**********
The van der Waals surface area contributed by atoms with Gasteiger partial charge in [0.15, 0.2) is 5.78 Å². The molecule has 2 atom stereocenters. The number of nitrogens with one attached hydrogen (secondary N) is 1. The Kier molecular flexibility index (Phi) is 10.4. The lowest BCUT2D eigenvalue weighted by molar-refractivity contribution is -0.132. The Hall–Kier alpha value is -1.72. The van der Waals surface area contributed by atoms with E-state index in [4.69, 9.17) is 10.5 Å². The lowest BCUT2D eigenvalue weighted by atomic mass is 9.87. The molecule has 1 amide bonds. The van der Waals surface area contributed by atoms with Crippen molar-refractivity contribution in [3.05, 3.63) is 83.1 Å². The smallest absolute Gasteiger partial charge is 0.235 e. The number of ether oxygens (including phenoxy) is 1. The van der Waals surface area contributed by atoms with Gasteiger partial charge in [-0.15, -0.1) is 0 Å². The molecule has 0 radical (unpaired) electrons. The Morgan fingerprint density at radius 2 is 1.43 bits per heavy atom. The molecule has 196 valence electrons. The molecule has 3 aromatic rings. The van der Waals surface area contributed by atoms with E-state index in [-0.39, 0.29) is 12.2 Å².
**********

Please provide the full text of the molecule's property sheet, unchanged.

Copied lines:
The van der Waals surface area contributed by atoms with Gasteiger partial charge in [0.15, 0.2) is 5.78 Å². The molecule has 2 atom stereocenters. The number of nitrogens with one attached hydrogen (secondary N) is 1. The Kier molecular flexibility index (Phi) is 10.4. The lowest BCUT2D eigenvalue weighted by molar-refractivity contribution is -0.132. The Hall–Kier alpha value is -1.72. The van der Waals surface area contributed by atoms with E-state index in [4.69, 9.17) is 10.5 Å². The lowest BCUT2D eigenvalue weighted by atomic mass is 9.87. The molecule has 1 amide bonds. The van der Waals surface area contributed by atoms with Crippen molar-refractivity contribution in [3.05, 3.63) is 83.1 Å². The smallest absolute Gasteiger partial charge is 0.235 e. The number of ether oxygens (including phenoxy) is 1. The van der Waals surface area contributed by atoms with Gasteiger partial charge in [-0.15, -0.1) is 0 Å². The molecule has 0 radical (unpaired) electrons. The Morgan fingerprint density at radius 2 is 1.43 bits per heavy atom. The molecule has 196 valence electrons. The molecule has 3 aromatic rings. The van der Waals surface area contributed by atoms with E-state index in [-0.39, 0.29) is 12.2 Å².